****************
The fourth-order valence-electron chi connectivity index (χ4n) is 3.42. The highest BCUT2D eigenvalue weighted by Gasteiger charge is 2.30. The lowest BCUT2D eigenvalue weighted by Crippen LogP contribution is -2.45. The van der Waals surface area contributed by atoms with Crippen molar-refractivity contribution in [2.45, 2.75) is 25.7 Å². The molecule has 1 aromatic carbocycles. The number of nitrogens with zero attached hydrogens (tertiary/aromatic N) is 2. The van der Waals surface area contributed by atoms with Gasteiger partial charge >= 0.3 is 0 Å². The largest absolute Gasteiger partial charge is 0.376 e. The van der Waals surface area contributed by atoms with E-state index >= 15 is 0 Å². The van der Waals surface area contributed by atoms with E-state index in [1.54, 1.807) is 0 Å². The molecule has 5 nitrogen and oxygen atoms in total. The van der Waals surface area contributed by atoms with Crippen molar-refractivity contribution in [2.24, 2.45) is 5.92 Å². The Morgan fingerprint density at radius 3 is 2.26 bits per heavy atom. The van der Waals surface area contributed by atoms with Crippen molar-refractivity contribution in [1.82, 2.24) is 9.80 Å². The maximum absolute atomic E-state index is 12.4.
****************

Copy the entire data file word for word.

The fourth-order valence-electron chi connectivity index (χ4n) is 3.42. The highest BCUT2D eigenvalue weighted by Gasteiger charge is 2.30. The lowest BCUT2D eigenvalue weighted by Crippen LogP contribution is -2.45. The van der Waals surface area contributed by atoms with Crippen molar-refractivity contribution in [2.45, 2.75) is 25.7 Å². The molecule has 1 aromatic carbocycles. The number of nitrogens with zero attached hydrogens (tertiary/aromatic N) is 2. The van der Waals surface area contributed by atoms with Gasteiger partial charge >= 0.3 is 0 Å². The largest absolute Gasteiger partial charge is 0.376 e. The van der Waals surface area contributed by atoms with E-state index >= 15 is 0 Å². The van der Waals surface area contributed by atoms with E-state index in [1.54, 1.807) is 0 Å². The molecule has 5 nitrogen and oxygen atoms in total. The van der Waals surface area contributed by atoms with Crippen molar-refractivity contribution in [2.24, 2.45) is 5.92 Å². The Morgan fingerprint density at radius 3 is 2.26 bits per heavy atom. The van der Waals surface area contributed by atoms with Crippen molar-refractivity contribution in [1.82, 2.24) is 9.80 Å². The maximum absolute atomic E-state index is 12.4.